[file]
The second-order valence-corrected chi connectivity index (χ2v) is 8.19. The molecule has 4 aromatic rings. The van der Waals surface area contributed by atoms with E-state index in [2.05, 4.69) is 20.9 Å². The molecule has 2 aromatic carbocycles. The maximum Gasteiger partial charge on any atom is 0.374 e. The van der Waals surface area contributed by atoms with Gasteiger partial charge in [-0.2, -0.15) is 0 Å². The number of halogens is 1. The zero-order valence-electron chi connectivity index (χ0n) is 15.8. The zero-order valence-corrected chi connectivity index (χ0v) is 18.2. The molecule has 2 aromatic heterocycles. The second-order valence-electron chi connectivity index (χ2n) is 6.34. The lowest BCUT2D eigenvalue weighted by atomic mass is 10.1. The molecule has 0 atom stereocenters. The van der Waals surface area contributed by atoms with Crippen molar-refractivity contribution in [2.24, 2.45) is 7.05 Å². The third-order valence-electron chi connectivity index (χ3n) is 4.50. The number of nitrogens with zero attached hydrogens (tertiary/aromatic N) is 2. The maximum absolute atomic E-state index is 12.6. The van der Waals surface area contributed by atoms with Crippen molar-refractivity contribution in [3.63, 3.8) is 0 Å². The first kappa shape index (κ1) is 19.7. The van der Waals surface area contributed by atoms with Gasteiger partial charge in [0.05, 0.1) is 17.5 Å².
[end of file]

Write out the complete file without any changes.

The second-order valence-corrected chi connectivity index (χ2v) is 8.19. The molecule has 4 aromatic rings. The van der Waals surface area contributed by atoms with E-state index in [2.05, 4.69) is 20.9 Å². The molecule has 2 aromatic carbocycles. The maximum Gasteiger partial charge on any atom is 0.374 e. The van der Waals surface area contributed by atoms with Gasteiger partial charge in [-0.2, -0.15) is 0 Å². The number of halogens is 1. The zero-order valence-electron chi connectivity index (χ0n) is 15.8. The zero-order valence-corrected chi connectivity index (χ0v) is 18.2. The molecule has 2 aromatic heterocycles. The second-order valence-electron chi connectivity index (χ2n) is 6.34. The lowest BCUT2D eigenvalue weighted by atomic mass is 10.1. The molecule has 0 atom stereocenters. The van der Waals surface area contributed by atoms with Crippen molar-refractivity contribution in [2.24, 2.45) is 7.05 Å². The third-order valence-electron chi connectivity index (χ3n) is 4.50. The number of nitrogens with zero attached hydrogens (tertiary/aromatic N) is 2. The maximum absolute atomic E-state index is 12.6. The van der Waals surface area contributed by atoms with Crippen molar-refractivity contribution in [3.63, 3.8) is 0 Å². The first kappa shape index (κ1) is 19.7. The van der Waals surface area contributed by atoms with Gasteiger partial charge in [0.05, 0.1) is 17.5 Å².